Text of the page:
Media Law Prof Blog

Editor: Christine A. Corcos
Louisiana State Univ.

Thursday, December 15, 2005

International Commission of Jurists Issues Report Detailing Concerns Over Nepalese Ban on Media Freedoms

In a report called "Power to Silence: Nepal's New Media Ordinance", the International Commission of Jurists has detailed its concerns about the Nepalese government's newly passed restrictions against the media. After measuring the restrictions against rights guaranteed in the Nepalese constitution and the International Covenant on Civil and Political Rights (ICCPR), to which Nepal is a party, the ICJ made several recommendations, among which are the following: the government should consider decriminalizing defamation; imprisonment should never be an option for a media-related offense, and government should cease all proceedings against FM broadcast stations. The Nepalese Supreme Court has already ordered a temporary halt to the ban.

December 15, 2005 | Permalink | Comments (0) | TrackBack (0)

Teaching Fellowships for Aspiring Law Professors

For practitioners and others contemplating joining the law professor ranks, many law schools offer wonderful opportunities to transition into the legal academy with one- or two-year fellowships which allow you to enter the AALS Faculty Recruitment Conference (the "meat market") armed with teaching experience and published scholarship under your belt:

A great discussion of many of these fellowship programs can be found in Patricia A. Cain (Iowa) & Faith Pincus (Iowa), Faculty Fellowship Programs That Lead to Law Teaching.

For more information on becoming a law professor, including a discussion of the advantages of these fellowship programs, see:

[Thanks to Paul Caron's TaxProf Blog for this post.]

December 15, 2005 | Permalink | Comments (0) | TrackBack (0)

Wednesday, December 14, 2005

Appellate Court Upholds Dismissal of Charges Against Rappers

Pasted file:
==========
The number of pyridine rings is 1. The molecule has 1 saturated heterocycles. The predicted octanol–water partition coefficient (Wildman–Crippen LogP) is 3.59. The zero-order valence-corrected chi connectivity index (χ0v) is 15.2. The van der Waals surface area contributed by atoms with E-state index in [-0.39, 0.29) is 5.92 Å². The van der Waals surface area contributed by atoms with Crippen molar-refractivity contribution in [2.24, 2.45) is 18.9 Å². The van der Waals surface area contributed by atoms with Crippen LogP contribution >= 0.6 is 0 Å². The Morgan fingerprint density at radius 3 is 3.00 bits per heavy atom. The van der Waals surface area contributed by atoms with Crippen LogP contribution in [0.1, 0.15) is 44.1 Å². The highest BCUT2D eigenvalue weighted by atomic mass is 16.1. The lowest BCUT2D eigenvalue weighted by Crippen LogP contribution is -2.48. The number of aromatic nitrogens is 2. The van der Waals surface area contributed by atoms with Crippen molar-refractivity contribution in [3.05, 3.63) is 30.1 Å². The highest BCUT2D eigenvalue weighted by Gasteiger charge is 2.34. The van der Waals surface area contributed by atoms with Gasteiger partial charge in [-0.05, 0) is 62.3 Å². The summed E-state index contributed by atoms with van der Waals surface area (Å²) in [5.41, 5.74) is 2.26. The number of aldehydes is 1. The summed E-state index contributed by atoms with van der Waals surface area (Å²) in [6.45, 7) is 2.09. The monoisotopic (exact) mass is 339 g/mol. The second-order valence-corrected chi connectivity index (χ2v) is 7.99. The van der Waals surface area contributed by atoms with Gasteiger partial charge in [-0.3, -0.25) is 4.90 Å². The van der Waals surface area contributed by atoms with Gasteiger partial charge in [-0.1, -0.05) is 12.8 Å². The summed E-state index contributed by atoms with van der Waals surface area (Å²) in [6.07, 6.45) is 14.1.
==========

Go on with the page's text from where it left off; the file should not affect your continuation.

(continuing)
A French appeals court has upheld a lower court ruling that the rap group Sniper did not break the law by performing songs during an April 2004 concert which contained lyrics that police considered violent. Meanwhile, many members of the nation's legislature are demanding that rap be curbed, citing the recent widespread riots and linking the music to the violence. Read more here.

December 14, 2005 | Permalink | Comments (0) | TrackBack (0)

Second Conviction Under Family Entertainment and Copyright Act of 2005

Mark Hoaglin pled guilty yesterday to posting a copyrighted film (Star Wars III: Revenge of the Sith) on the Internet in violation of the Family Entertainment and Copyright Act of 2005. He could receive up to three years in prison. Hoaglin said he received the copy of the movie from a colleague, and he uploaded it the day before it premiered. Read more here.

December 14, 2005 | Permalink | Comments (0) | TrackBack (0)

NBC Cuts Pam Anderson Pole Dance, Slated for Elton John Special

NBC decided to cut Pamela Anderson's pole dance from Monday night's Elton John "Red Piano" special previously taped at Caesar's Palace in Las Vegas, although the segment was said to have been included in preview copies and was mentioned in ads. The network's standards and practices department decided that the performance was not appropriate for the time slot, 8 p.m. Eastern Standard Time. Read more here.

December 14, 2005 | Permalink | Comments (0) | TrackBack (0)

Tuesday, December 13, 2005

The Demsetzian Trend in Copyright Law

Brett M. Frischmann, Loyola University of Chicago Law School, has written "The Demsetzian Trend in Copyright Law", which is available through SSRN. Here is the abstract.

Copyright law provides an excellent case study with which to study and evaluate Harold Demsetz's theory of property rights. Regardless of how one feels about the relationship between property and intellectual property, it is hard to escape the fact that intellectual property rights have expanded and grown more property-like and more privatized in recent decades. There has been an undeniable Demsetzian trend in copyright law.